2019 'Pay it Forward' Raises
$65,000 For MSF



ROBBINSVILLE, NJ - (April 30, 2019) - The 2019 State of Robbinsville Township “Pay It Forward” Event was held on Tuesday, April 30 at The Stone Terrace by John Henry’s to benefit the Mercer Street Friends Food Bank and its "Send Hunger Packing" program.

The fifth incarnation of Mayor Dave Fried's groundbreaking initiative generated over $65,000 in both monetary donations and non-perishable goods for MSF, which feeds hundreds of children annually throughout Mercer County and elsewhere.

Robbinsville Township and its Hydroponic Farm partnered with MSF about a year ago, and the Township has donated hundreds of heads of organically-grown lettuce to the food bank to distribute to those throughout the area suffering from food insecurity.

The Robbinsville community, led by Township employees as well as the Boys' and Girls' Scouts, also conducted an extensive food drive that filled a Bohren's Moving & Storage truck with donations and was presented to the organization at the end of the evening.

Since 2015, “Pay it Forward” events have raised over $300,000 for local individuals, families and organizations. 

TMI Trading Company, also known as the dumpling factory in the Matrix Business Park, again was the top contributor with a $25,000 sponsorship. Berkshire Bank donated $10,000. 


With Berkshire Senior Vice President Jeannine Cimino once again serving as emcee, Mayor Fried was proud to announce an unprecedented fourth consecutive municipal tax cut, marking the seventh straight year of either flat or reduced taxes. Municipal taxes account for 20 percent of a residents' overall tax burden.

"Coming up with a good budget every year that adds services, cuts taxes and still finds a way to invest in the future with infrastructure is not easy," Mayor Fried said. "Do you know what is easy? Spending money you don’t have. That takes absolutely zero talent. Do you know what is hard? Balancing a budget."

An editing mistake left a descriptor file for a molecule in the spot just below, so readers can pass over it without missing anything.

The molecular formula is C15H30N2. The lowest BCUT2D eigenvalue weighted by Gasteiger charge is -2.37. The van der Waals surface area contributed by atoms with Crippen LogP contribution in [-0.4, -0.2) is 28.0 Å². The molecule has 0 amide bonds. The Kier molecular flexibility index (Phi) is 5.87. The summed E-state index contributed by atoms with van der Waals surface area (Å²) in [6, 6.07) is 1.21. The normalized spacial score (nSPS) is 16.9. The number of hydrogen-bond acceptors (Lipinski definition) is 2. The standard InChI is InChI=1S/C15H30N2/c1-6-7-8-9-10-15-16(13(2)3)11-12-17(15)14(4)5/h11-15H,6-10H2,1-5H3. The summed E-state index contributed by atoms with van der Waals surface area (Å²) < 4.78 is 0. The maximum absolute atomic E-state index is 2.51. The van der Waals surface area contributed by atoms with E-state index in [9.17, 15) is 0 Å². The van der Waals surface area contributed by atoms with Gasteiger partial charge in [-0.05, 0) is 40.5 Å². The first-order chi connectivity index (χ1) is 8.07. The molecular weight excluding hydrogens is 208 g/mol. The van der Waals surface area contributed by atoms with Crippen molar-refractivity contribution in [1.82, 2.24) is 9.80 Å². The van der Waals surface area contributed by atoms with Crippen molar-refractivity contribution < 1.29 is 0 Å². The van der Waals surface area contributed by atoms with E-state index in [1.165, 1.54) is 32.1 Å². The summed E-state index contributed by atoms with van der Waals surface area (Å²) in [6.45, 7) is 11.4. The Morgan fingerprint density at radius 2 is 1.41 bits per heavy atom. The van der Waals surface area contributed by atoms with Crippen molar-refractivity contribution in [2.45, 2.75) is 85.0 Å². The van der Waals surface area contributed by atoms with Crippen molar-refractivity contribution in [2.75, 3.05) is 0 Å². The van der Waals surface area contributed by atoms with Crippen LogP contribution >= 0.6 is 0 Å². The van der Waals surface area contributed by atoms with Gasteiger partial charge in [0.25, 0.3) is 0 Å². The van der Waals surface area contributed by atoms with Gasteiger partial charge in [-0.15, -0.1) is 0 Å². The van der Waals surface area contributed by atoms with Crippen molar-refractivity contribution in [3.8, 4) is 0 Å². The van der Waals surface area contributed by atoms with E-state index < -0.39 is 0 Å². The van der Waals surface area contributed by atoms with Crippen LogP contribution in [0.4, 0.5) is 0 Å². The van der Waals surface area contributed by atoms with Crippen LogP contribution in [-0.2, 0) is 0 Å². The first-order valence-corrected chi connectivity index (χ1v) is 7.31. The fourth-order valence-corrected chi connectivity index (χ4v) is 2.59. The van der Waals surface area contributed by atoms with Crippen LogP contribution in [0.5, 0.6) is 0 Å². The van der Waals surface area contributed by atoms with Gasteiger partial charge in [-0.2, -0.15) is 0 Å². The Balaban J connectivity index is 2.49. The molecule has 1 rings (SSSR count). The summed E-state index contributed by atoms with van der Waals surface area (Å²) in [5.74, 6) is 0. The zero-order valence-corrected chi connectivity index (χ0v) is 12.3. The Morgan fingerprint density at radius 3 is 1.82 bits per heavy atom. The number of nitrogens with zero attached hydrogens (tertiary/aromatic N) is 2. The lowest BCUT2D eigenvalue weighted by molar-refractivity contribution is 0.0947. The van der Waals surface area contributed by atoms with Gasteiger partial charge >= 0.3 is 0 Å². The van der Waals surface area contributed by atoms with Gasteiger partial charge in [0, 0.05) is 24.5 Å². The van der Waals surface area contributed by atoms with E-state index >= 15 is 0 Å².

The theme of this year's address was "Big, Scary Goals," and the mayor knocked it out of the park with a 20-minute address. He reminded the capacity crowd of all the new initiatives Robbinsville has been willing to try in order to succeed at the highest level, including the consolidation of a fire district, the elimination of an MUA, eliminating lifetime health benefits for new hires, instituting a hyper-aggressive open space policy, the Community Addiction Recovery Effort (C.A.R.E.) and the purchase and implementation of a Hydroponic Farm, among others.

"As both the mayor and as an entrepreneur, I am constantly trying new things," he said. "If you get everything right all the time, you are not trying hard enough. If you are not failing your goals are not big enough. Failing is the key to success. I also wanted to stress that elected officials are not role models. We are leaders. There is a big difference. Coaches, teachers and parents? Those are role models. Elected officials are not perfect people. I certainly am not. But if I am doing my job right I am constantly listening and learning. In Robbinsville we have been successful because we put ourselves out there, and we are willing to fail in order to succeed. We set big, scary goals."

With the acquisition of Miry Run in March, Mayor Fried has now preserved more than 1,100 acres since taking office in 2005 - the most in Mercer County. He also thanked Mercer County, specifically County Executive Brian M. Hughes, for its help in securing both Miry Run and Washington Woods in 2016.

"We asked our residents to raise taxes on themselves to secure more open space and they were willing to invest in our future. By doing this we worked together to make a substantial dent in residential development and steady school enrollment to keep taxes from skyrocketing," he said.

The mayor also touted the success of C.A.R.E., which he described as a "major gamble."

"Being the first town to implement an opioid intervention program and telling our law-abiding residents that we are going to stop putting people in jail for possession of heroin was a huge risk," Mayor Fried said. "Everyone could have bashed us for it, but it was the right thing to do and a risk we were willing to take. Sending people to rehab is five times less costly than sending them to prison, and almost no one comes out of prison better off. C.A.R.E. is working because we were willing to try, and thankfully our residents trusted us enough to give us the latitude to do what is necessary to succeed."

In addition to touting 7 million square feet of ratables at a value of a quarter billion dollars since taking office, Mayor Fried also highlighted Robbinsville's transparency and willingness to work with residents and other municipalities.

"We don’t hide from our residents and we don’t hide at Council meetings," Mr. Fried said. "We take questions and give those residents answers in real time. When there is criticism to be taken, we take it. That is the difference between us and other municipalities."

Very special guests Marci and Seymour Josephson were seated at the mayor's table and received a prolonged standing ovation for their courage, dignity and strength in the face of the unspeakable loss of their daughter, Samantha on March 29.

"We will never forget Samantha's name and we will make sure it lives on by reminding others using ride-share services to ask "#whatsmyname?"



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